The Centers would provide the necessary infrastructure to enable engagement of experts, local communities and stakeholders in executing these long-term strategies as well as manage a competitive research grant program. Because the broad geographic extent of American forests encompasses widely divergent ecosystems, we suggest that the Centers be endowed with access to or direct management of regional experimental tree improvement farms and laboratories. These may or may not correspond to USFS Research Stations. The Centers and the farms and associated facilities should be staffed by knowledgeable career experts, including forest pathologists, entomologists, geneticists, breeders, ecologists, economists, and social scientists ready to cope with any new invasive PIP that will undoubtedly continue to arrive and establish beachheads in our forests. A key linkage for the CFPCPs would be with academia: in the last decade, many forest health specialists have been hired at land-grant universities (e.g., in the southern and northeastern regions) and they are training the next generation of scientists in their area of specialization.
The following are two examples of end-to-end practices the Centers might entertain:
1. Coordinate establishment of sentinel plantings in geographic regions from which forest PIPs are likely to be introduced, e.g., east Asia and western Europe (Eschen et al., 2019). Planted in the gardens would be a sample of important North American tree species. These would be closely monitored to detect evidence of damage caused by insects, pathogens, etc. The Centers would ensure that such evidence of PIP vulnerability is immediately evaluated, and the risk is conveyed to APHIS, USFS, US Customs and Border Protection, etc. to inform those agencies' programs.
2. Establish regional experimental tree improvement farms and laboratories modeled on some of the best existing examples of sustained programs for host resistance selection and breeding, e.g., the USFS Dorena Genetic Resource Center in Cottage Grove, Oregon and the Resistance Screening Center in Asheville, North Carolina.
A Missing Key Component: Host Resistance Development and Deployment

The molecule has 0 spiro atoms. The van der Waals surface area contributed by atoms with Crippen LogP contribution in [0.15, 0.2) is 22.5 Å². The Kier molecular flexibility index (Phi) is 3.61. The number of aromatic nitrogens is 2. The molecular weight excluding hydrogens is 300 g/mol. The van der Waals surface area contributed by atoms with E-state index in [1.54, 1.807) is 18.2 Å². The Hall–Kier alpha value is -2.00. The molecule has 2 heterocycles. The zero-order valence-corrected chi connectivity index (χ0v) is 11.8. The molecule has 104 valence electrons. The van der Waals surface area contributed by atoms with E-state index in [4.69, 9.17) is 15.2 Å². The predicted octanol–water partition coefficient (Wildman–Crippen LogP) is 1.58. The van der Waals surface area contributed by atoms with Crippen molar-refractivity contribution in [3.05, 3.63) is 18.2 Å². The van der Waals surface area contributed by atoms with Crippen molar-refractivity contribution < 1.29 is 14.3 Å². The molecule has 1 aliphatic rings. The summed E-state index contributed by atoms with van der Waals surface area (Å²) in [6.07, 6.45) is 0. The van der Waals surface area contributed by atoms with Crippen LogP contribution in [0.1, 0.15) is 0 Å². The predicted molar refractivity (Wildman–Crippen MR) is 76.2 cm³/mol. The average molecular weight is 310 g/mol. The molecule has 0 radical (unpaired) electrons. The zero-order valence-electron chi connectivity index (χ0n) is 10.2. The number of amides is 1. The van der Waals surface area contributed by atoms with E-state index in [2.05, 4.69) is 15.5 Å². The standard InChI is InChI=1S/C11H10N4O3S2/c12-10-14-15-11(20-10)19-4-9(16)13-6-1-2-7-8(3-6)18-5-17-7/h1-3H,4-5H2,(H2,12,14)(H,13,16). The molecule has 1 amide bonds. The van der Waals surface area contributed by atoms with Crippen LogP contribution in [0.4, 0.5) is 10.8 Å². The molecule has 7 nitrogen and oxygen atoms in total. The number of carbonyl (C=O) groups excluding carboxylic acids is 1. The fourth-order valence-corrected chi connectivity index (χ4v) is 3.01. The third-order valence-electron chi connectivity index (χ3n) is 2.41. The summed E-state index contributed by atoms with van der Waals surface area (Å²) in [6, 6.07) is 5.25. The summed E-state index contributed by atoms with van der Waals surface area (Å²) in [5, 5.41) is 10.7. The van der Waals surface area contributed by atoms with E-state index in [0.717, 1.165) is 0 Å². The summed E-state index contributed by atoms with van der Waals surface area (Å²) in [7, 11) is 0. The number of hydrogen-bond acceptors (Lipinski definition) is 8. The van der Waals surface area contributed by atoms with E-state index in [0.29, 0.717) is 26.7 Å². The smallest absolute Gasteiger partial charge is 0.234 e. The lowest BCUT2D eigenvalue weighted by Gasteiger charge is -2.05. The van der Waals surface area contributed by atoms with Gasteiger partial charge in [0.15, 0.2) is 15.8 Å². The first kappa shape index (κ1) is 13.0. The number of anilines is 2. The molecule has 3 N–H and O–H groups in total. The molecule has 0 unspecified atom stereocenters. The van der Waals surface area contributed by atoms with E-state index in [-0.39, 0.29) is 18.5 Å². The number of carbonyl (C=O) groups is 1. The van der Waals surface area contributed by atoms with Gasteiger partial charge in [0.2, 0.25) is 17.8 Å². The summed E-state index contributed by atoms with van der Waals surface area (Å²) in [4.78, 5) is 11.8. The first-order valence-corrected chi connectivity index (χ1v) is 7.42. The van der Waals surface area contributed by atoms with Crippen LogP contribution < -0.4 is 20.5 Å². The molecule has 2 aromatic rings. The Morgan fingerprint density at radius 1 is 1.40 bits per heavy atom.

A damaging forest PIP invasion can be seen as arising from the intersection of three necessary factors, known as the disease/pest triangle: a virulent pathogen or aggressive insect, a conducive environment, and a susceptible host (Figure 4). In principle, any of these three factors can be targeted for action. However, control and management of forest invasion events are particularly difficult. These high impact events are often discovered only after they are already well-established and past the point where the causal agents can be eradicated or contained (e.g., Cunniffe et al., 2016). While biological control is an important tool and can be effective against some forest pests (Kenis et al., 2017), success against woodboring insects has been poor (Tobin et al., 2014) and we are aware of only one successful biological control program directed against any tree-killing pathogen, involving chestnut blight in Europe (fungal hypovirus) (Heiniger and Rigling, 1994). [Notably, for reasons still not quite clear, this approach has not worked in North America, despite numerous attempts]. This is particularly true when the host trees are highly susceptible (Kenis et al., 2017), a universal situation in high impact events where naïve hosts are exposed to aggressive pathogens or pests with which they have not coevolved. For example, North American green ash trees growing in China commonly succumb to emerald ash borer, i.e., where both the pest and its associated parasitoids are native. Similarly, European birch tree species planted in North America are devastated by bronze birch borer, despite the presence of native parasitoids of this pest. Unfortunately, underlying host resistance is not always reflected in current policy or practice in biological control strategies, even though it is critical for its success (e.g., https://www.federalregister.gov/documents/2018/09/19/2018-20296/removal-of-emerald-ash-borer-domestic-quarantine-regulations). Other control measures, like the application of pesticides, are either not feasible in forests for logistical and economic reasons, or may have unacceptable environmental and human health costs. Hence, successful targeting of the damaging PIP is often not possible, while the environment cannot be easily manipulated to render it less conducive to a given invasive, non-native PIP without adding compounded disturbances to ecosystems.